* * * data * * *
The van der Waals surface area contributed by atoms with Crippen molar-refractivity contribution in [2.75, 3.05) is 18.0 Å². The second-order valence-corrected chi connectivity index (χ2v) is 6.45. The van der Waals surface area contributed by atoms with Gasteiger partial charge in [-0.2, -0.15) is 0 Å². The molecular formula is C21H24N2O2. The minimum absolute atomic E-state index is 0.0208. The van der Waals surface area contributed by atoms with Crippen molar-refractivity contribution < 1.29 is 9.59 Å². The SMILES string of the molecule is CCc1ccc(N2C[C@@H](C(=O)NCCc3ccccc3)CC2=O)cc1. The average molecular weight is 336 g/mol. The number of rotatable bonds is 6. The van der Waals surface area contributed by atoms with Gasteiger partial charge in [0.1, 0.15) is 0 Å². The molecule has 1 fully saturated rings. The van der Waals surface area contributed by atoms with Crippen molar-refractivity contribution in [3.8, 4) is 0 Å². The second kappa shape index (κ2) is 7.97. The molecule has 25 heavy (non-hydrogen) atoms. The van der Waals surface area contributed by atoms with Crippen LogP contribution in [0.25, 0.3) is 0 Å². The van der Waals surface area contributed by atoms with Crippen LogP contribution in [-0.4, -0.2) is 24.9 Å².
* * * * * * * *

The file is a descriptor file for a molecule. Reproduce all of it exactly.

The van der Waals surface area contributed by atoms with Crippen molar-refractivity contribution in [2.75, 3.05) is 18.0 Å². The second-order valence-corrected chi connectivity index (χ2v) is 6.45. The van der Waals surface area contributed by atoms with Gasteiger partial charge in [-0.2, -0.15) is 0 Å². The molecular formula is C21H24N2O2. The minimum absolute atomic E-state index is 0.0208. The van der Waals surface area contributed by atoms with Crippen molar-refractivity contribution < 1.29 is 9.59 Å². The SMILES string of the molecule is CCc1ccc(N2C[C@@H](C(=O)NCCc3ccccc3)CC2=O)cc1. The average molecular weight is 336 g/mol. The number of rotatable bonds is 6. The van der Waals surface area contributed by atoms with Gasteiger partial charge in [0.1, 0.15) is 0 Å². The molecule has 1 fully saturated rings. The van der Waals surface area contributed by atoms with Crippen molar-refractivity contribution in [3.8, 4) is 0 Å². The second kappa shape index (κ2) is 7.97. The molecule has 25 heavy (non-hydrogen) atoms. The van der Waals surface area contributed by atoms with Crippen LogP contribution in [0.25, 0.3) is 0 Å². The van der Waals surface area contributed by atoms with Crippen LogP contribution in [-0.4, -0.2) is 24.9 Å².